I was part of a team that came together at the end of 2015 to organise an event that would provide a space for reflection and debate on the theme of South Asia and the First World War. The evening included discussion, preceded by short presentations from various projects 1 engaged in commemorating the contribution of troops and personnel from South Asia (including modern day India and Pakistan), who served as part of Britain’s imperial army in the First World War.
The event was held at King’s College London on Wednesday 27 April 2016 to mark the 100th anniversary of the fall of Kut, possibly the biggest disaster in the Indian First World War calendar. It was made possible through a partnership between The National Archives, Kings College London, the Asian Centre (Wood Green) and performing arts company, Nutkhut.
The small team of organisers met on several occasions to help scope out the event and there was considerable behind the scenes activity to ensure that there was wide representation at the event. There was also work to ensure the event was recorded – you can listen to an audio recording of the event or watch video interviews with the organisers below. Dr Santanu Das 2 – who was key to drawing such a wide network together – makes several important points in the video, including the need to go beyond a simple commemoration of ‘imperial heroics’ and ‘brotherhood’ and the importance of looking history squarely in the eye without sanitising its horrors or inequalities.
A wide-ranging discussion took place which raised a number of important questions with application beyond just the story of South Asia and the First World War. How far is it right to use commemoration largely to address contemporary concerns about community cohesion? Are we in a position currently to present contested stories in relation to the involvement of the many millions of non-European, non-white people in the First World War? What are the dangers of overlooking stories or not addressing the more controversial aspects related to the war?
The forum was an opportunity, part of the way through the First World War commemorations, to gauge where we have got to and where we see things developing. It will provide a very useful marker in the future when assessing how activities have progressed.
Throughout the evening it was interesting to note not only the variety of responses to commemoration from talks, workshops and memorialisation but also the importance placed on the role of creative projects in commemoration. How might they provide a way of bridging the gap between archival research and engaging the wider public?
The event was very well attended, including officers from the Heritage Lottery Fund, members of the armed forces, community and arts organisations, and significant individuals who have been active, over many years, in the area of commemorating the role of South Asian soldiers and personnel in the First World War.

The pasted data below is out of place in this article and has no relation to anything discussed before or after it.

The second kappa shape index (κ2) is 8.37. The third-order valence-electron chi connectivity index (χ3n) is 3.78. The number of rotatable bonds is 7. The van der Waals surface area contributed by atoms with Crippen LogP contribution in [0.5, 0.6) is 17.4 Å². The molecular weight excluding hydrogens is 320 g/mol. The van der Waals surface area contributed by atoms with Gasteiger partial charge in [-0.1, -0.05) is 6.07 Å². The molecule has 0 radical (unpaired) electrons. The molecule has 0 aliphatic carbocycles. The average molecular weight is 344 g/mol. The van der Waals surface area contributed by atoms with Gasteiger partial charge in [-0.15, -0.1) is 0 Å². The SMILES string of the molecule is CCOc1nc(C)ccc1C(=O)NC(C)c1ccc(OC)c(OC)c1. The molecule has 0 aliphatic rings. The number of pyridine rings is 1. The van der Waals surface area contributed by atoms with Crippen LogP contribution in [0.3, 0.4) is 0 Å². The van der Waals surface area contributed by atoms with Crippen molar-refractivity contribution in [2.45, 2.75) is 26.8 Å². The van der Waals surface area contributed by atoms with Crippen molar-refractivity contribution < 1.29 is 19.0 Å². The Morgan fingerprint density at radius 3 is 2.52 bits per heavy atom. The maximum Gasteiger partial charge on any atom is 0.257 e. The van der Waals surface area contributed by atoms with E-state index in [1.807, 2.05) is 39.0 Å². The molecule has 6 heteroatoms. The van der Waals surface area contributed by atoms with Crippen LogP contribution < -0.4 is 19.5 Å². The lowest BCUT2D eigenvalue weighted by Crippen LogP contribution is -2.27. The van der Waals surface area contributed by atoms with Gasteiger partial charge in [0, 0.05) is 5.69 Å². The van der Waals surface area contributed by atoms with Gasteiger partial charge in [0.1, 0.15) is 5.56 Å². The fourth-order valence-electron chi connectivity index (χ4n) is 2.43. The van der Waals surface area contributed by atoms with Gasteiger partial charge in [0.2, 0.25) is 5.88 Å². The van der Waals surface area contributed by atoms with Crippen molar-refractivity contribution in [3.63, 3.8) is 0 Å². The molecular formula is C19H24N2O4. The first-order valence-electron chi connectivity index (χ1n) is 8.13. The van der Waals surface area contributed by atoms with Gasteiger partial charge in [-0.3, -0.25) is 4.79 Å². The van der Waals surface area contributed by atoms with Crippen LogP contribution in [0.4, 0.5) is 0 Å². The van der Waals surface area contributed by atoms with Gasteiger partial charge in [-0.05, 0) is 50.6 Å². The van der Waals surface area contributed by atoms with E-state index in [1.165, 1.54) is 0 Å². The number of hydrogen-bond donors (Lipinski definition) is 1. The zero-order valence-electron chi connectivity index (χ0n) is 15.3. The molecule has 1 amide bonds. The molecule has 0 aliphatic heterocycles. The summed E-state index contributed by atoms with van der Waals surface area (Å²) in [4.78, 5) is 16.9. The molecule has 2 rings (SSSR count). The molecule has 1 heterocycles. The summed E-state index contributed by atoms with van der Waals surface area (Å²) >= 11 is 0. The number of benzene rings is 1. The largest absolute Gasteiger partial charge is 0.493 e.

Commemorating the role of those who served from India and Pakistan has provided those communities from South Asia who are now settled here with an opportunity to highlight the important contribution they have made to the country. However, the commemoration has also raised many questions about the treatment of the troops and personnel and also the role of Britain as an imperial power in enlisting its colonies to serve, that still require further investigating.
As part of this investigation, The National Archives is now undertaking research around the themes of loyalty and dissent in relation to South Asia and the First World War. Early stage research is already uncovering some fascinating documents at The National Archives, such as a report from Captain Bray on Pan-Islamism (FO 141/773 No 4671) that highlights something that continued to accompany British Imperial rule throughout the First World War: a constant anxiety, real and perceived, of losing control and ultimate collapse.
A key part of the work is something about walking along the fine line between meeting a deep need to be included in a ‘national story’ as a way of proving you have a right to be here and the equally important (if not more important) need to investigate the past with all its complexity and troubling parts. Using records in our collections as a starting point, we will seek to investigate this story and share this more widely.
The ultimate aim of these investigations are twofold: firstly, it’s about fostering safer spaces, where trust can be built and which allows divergent opinions and views to be expressed on the First World War; and secondly, about helping to reframe the war so that it can also be seen through a lens of a rising nationalism and resistance to colonialism that was prevalent at the time.
You can read more about the event on King’s College London’s blog.
- 1. Santanu Das (chair), Ajay Chhabra, Eleanor Harding, Iqbal Husain, Dominic Rai, Manish Tayal, Avaes Mohammad, Rozina Visram, Jasdeep Singh and Harbakhsh Grewal. ↩
- 2. The National Archives’ podcast India in the First World War includes Dr Santanu Das cautioning against sanitising the colonial experience or lapsing into imperial nostalgia. He also highlights the importance of using songs, artefacts and oral memories as a way of recovering the story of South Asian troops. ↩